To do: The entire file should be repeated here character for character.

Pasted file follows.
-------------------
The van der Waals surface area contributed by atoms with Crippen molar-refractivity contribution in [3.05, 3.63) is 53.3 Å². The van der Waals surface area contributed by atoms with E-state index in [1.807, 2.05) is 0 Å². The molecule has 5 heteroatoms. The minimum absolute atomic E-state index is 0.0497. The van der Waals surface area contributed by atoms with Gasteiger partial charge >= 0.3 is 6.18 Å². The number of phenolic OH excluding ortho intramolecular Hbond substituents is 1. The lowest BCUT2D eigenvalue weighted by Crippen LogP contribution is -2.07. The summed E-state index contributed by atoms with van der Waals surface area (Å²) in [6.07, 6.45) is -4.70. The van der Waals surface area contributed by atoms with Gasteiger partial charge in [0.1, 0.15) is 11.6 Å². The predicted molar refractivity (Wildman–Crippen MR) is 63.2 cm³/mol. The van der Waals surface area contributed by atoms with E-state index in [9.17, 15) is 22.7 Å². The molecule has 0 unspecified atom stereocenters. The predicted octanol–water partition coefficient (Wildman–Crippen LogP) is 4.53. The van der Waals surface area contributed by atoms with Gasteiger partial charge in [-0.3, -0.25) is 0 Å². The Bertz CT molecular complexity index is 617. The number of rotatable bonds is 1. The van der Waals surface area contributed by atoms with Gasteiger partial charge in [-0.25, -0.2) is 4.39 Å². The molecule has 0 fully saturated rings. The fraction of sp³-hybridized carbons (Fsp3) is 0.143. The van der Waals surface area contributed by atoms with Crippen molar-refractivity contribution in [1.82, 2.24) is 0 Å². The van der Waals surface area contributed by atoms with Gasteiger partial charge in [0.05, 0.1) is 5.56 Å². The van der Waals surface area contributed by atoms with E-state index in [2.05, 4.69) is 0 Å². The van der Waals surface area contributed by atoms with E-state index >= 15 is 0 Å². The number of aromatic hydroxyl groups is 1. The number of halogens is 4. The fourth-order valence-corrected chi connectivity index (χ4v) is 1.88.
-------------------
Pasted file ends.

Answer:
The van der Waals surface area contributed by atoms with Crippen molar-refractivity contribution in [3.05, 3.63) is 53.3 Å². The van der Waals surface area contributed by atoms with E-state index in [1.807, 2.05) is 0 Å². The molecule has 5 heteroatoms. The minimum absolute atomic E-state index is 0.0497. The van der Waals surface area contributed by atoms with Gasteiger partial charge >= 0.3 is 6.18 Å². The number of phenolic OH excluding ortho intramolecular Hbond substituents is 1. The lowest BCUT2D eigenvalue weighted by Crippen LogP contribution is -2.07. The summed E-state index contributed by atoms with van der Waals surface area (Å²) in [6.07, 6.45) is -4.70. The van der Waals surface area contributed by atoms with Gasteiger partial charge in [0.1, 0.15) is 11.6 Å². The predicted molar refractivity (Wildman–Crippen MR) is 63.2 cm³/mol. The van der Waals surface area contributed by atoms with E-state index in [9.17, 15) is 22.7 Å². The molecule has 0 unspecified atom stereocenters. The predicted octanol–water partition coefficient (Wildman–Crippen LogP) is 4.53. The van der Waals surface area contributed by atoms with Gasteiger partial charge in [-0.3, -0.25) is 0 Å². The Bertz CT molecular complexity index is 617. The number of rotatable bonds is 1. The van der Waals surface area contributed by atoms with Gasteiger partial charge in [-0.25, -0.2) is 4.39 Å². The molecule has 0 fully saturated rings. The fraction of sp³-hybridized carbons (Fsp3) is 0.143. The van der Waals surface area contributed by atoms with Crippen molar-refractivity contribution in [1.82, 2.24) is 0 Å². The van der Waals surface area contributed by atoms with Gasteiger partial charge in [0.05, 0.1) is 5.56 Å². The van der Waals surface area contributed by atoms with E-state index in [2.05, 4.69) is 0 Å². The van der Waals surface area contributed by atoms with E-state index >= 15 is 0 Å². The number of aromatic hydroxyl groups is 1. The number of halogens is 4. The fourth-order valence-corrected chi connectivity index (χ4v) is 1.88.